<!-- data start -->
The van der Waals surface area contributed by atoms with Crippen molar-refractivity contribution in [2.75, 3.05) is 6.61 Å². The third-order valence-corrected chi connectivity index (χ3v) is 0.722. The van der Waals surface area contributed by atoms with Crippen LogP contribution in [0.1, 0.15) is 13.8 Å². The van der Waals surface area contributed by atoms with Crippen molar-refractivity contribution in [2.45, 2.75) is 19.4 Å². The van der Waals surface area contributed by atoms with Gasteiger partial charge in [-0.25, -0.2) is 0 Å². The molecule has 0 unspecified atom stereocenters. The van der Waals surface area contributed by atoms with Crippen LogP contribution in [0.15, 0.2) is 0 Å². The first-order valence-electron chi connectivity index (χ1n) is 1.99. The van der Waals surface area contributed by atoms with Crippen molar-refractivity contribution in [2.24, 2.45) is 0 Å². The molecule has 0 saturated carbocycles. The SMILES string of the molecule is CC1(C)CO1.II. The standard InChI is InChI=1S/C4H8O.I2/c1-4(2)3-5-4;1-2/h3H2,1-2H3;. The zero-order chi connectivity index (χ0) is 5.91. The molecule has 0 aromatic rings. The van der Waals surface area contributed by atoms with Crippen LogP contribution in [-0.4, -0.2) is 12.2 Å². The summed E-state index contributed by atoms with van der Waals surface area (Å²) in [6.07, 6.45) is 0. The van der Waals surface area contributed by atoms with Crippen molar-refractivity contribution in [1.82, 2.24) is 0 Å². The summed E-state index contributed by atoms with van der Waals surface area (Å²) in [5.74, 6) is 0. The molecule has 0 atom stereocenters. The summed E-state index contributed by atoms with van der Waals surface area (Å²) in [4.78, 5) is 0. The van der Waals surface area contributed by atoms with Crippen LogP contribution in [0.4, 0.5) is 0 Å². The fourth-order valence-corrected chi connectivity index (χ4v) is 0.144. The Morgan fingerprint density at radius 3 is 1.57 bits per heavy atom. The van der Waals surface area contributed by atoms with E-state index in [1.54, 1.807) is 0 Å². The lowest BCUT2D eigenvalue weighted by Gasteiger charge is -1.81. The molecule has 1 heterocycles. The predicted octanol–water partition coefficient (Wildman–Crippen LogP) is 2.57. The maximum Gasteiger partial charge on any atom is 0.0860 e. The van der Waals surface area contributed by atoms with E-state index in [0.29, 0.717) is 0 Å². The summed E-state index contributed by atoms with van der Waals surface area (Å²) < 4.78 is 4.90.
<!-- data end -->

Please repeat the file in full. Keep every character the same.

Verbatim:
The van der Waals surface area contributed by atoms with Crippen molar-refractivity contribution in [2.75, 3.05) is 6.61 Å². The third-order valence-corrected chi connectivity index (χ3v) is 0.722. The van der Waals surface area contributed by atoms with Crippen LogP contribution in [0.1, 0.15) is 13.8 Å². The van der Waals surface area contributed by atoms with Crippen molar-refractivity contribution in [2.45, 2.75) is 19.4 Å². The van der Waals surface area contributed by atoms with Gasteiger partial charge in [-0.25, -0.2) is 0 Å². The molecule has 0 unspecified atom stereocenters. The van der Waals surface area contributed by atoms with Crippen LogP contribution in [0.15, 0.2) is 0 Å². The first-order valence-electron chi connectivity index (χ1n) is 1.99. The van der Waals surface area contributed by atoms with Crippen molar-refractivity contribution in [2.24, 2.45) is 0 Å². The molecule has 0 saturated carbocycles. The SMILES string of the molecule is CC1(C)CO1.II. The standard InChI is InChI=1S/C4H8O.I2/c1-4(2)3-5-4;1-2/h3H2,1-2H3;. The zero-order chi connectivity index (χ0) is 5.91. The molecule has 0 aromatic rings. The van der Waals surface area contributed by atoms with Crippen LogP contribution in [-0.4, -0.2) is 12.2 Å². The summed E-state index contributed by atoms with van der Waals surface area (Å²) in [6.07, 6.45) is 0. The van der Waals surface area contributed by atoms with Crippen molar-refractivity contribution in [1.82, 2.24) is 0 Å². The summed E-state index contributed by atoms with van der Waals surface area (Å²) in [5.74, 6) is 0. The molecule has 0 atom stereocenters. The summed E-state index contributed by atoms with van der Waals surface area (Å²) in [4.78, 5) is 0. The van der Waals surface area contributed by atoms with Crippen LogP contribution in [0.4, 0.5) is 0 Å². The fourth-order valence-corrected chi connectivity index (χ4v) is 0.144. The Morgan fingerprint density at radius 3 is 1.57 bits per heavy atom. The van der Waals surface area contributed by atoms with E-state index in [1.54, 1.807) is 0 Å². The lowest BCUT2D eigenvalue weighted by Gasteiger charge is -1.81. The molecule has 1 heterocycles. The predicted octanol–water partition coefficient (Wildman–Crippen LogP) is 2.57. The maximum Gasteiger partial charge on any atom is 0.0860 e. The van der Waals surface area contributed by atoms with E-state index in [0.29, 0.717) is 0 Å². The summed E-state index contributed by atoms with van der Waals surface area (Å²) < 4.78 is 4.90.